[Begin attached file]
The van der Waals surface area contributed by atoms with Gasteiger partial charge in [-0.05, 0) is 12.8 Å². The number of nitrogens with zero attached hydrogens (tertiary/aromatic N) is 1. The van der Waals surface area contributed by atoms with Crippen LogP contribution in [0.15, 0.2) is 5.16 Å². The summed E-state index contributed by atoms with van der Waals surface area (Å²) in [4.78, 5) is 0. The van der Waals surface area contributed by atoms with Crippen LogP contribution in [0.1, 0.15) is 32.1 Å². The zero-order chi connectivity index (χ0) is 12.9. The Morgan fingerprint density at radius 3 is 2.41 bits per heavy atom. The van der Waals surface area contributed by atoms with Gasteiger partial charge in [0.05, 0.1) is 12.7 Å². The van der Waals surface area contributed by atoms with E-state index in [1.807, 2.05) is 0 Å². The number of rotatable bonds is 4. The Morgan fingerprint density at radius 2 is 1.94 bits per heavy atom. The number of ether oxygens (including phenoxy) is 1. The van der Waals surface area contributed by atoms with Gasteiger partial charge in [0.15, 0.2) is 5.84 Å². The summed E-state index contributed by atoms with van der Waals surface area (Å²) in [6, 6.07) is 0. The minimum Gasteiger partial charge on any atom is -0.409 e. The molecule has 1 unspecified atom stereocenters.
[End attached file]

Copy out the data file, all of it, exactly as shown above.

The van der Waals surface area contributed by atoms with Gasteiger partial charge in [-0.05, 0) is 12.8 Å². The number of nitrogens with zero attached hydrogens (tertiary/aromatic N) is 1. The van der Waals surface area contributed by atoms with Crippen LogP contribution in [0.15, 0.2) is 5.16 Å². The summed E-state index contributed by atoms with van der Waals surface area (Å²) in [4.78, 5) is 0. The van der Waals surface area contributed by atoms with Crippen LogP contribution in [0.1, 0.15) is 32.1 Å². The zero-order chi connectivity index (χ0) is 12.9. The Morgan fingerprint density at radius 3 is 2.41 bits per heavy atom. The van der Waals surface area contributed by atoms with Gasteiger partial charge in [0.05, 0.1) is 12.7 Å². The van der Waals surface area contributed by atoms with E-state index in [1.807, 2.05) is 0 Å². The number of rotatable bonds is 4. The Morgan fingerprint density at radius 2 is 1.94 bits per heavy atom. The number of ether oxygens (including phenoxy) is 1. The van der Waals surface area contributed by atoms with Gasteiger partial charge in [0.15, 0.2) is 5.84 Å². The summed E-state index contributed by atoms with van der Waals surface area (Å²) in [6, 6.07) is 0. The minimum Gasteiger partial charge on any atom is -0.409 e. The molecule has 1 unspecified atom stereocenters.